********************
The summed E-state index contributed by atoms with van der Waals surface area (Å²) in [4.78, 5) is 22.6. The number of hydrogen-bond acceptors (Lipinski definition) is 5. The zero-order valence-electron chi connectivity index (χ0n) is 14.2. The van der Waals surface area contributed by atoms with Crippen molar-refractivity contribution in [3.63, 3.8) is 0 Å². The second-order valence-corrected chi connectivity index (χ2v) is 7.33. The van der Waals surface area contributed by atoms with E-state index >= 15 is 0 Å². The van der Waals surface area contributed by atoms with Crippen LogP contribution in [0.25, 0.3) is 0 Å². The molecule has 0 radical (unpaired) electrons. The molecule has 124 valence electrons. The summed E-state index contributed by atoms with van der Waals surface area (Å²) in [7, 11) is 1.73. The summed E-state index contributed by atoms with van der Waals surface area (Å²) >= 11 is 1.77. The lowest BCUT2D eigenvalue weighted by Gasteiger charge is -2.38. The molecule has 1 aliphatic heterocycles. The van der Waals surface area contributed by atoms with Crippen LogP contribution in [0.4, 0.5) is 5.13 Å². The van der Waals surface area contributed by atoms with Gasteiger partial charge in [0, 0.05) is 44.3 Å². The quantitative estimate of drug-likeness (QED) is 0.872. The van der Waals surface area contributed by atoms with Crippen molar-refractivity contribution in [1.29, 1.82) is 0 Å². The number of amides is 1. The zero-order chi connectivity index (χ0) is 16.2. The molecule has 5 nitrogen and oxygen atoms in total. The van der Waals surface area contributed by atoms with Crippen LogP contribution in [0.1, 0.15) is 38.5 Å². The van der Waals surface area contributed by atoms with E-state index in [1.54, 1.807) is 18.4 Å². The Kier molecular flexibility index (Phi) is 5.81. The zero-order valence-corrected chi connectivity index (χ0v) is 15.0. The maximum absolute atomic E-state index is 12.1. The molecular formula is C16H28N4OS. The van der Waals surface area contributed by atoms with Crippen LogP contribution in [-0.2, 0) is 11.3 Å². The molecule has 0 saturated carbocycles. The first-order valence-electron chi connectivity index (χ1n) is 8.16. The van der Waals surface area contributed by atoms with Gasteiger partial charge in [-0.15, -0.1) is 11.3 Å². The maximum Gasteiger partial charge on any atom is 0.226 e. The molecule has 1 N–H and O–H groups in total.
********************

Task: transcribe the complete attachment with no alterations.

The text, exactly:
The summed E-state index contributed by atoms with van der Waals surface area (Å²) in [4.78, 5) is 22.6. The number of hydrogen-bond acceptors (Lipinski definition) is 5. The zero-order valence-electron chi connectivity index (χ0n) is 14.2. The van der Waals surface area contributed by atoms with Crippen molar-refractivity contribution in [3.63, 3.8) is 0 Å². The second-order valence-corrected chi connectivity index (χ2v) is 7.33. The van der Waals surface area contributed by atoms with E-state index >= 15 is 0 Å². The van der Waals surface area contributed by atoms with Crippen LogP contribution in [0.25, 0.3) is 0 Å². The molecule has 0 radical (unpaired) electrons. The molecule has 124 valence electrons. The summed E-state index contributed by atoms with van der Waals surface area (Å²) in [7, 11) is 1.73. The summed E-state index contributed by atoms with van der Waals surface area (Å²) >= 11 is 1.77. The lowest BCUT2D eigenvalue weighted by Gasteiger charge is -2.38. The molecule has 1 aliphatic heterocycles. The van der Waals surface area contributed by atoms with Crippen LogP contribution in [0.4, 0.5) is 5.13 Å². The van der Waals surface area contributed by atoms with Gasteiger partial charge in [0, 0.05) is 44.3 Å². The quantitative estimate of drug-likeness (QED) is 0.872. The van der Waals surface area contributed by atoms with Crippen molar-refractivity contribution in [1.29, 1.82) is 0 Å². The number of amides is 1. The zero-order chi connectivity index (χ0) is 16.2. The molecule has 5 nitrogen and oxygen atoms in total. The van der Waals surface area contributed by atoms with Crippen LogP contribution in [0.1, 0.15) is 38.5 Å². The van der Waals surface area contributed by atoms with E-state index in [1.54, 1.807) is 18.4 Å². The Kier molecular flexibility index (Phi) is 5.81. The zero-order valence-corrected chi connectivity index (χ0v) is 15.0. The maximum absolute atomic E-state index is 12.1. The molecular formula is C16H28N4OS. The van der Waals surface area contributed by atoms with Crippen LogP contribution in [-0.2, 0) is 11.3 Å². The molecule has 0 saturated carbocycles. The first-order valence-electron chi connectivity index (χ1n) is 8.16. The van der Waals surface area contributed by atoms with Gasteiger partial charge in [-0.15, -0.1) is 11.3 Å². The maximum Gasteiger partial charge on any atom is 0.226 e. The molecule has 1 N–H and O–H groups in total.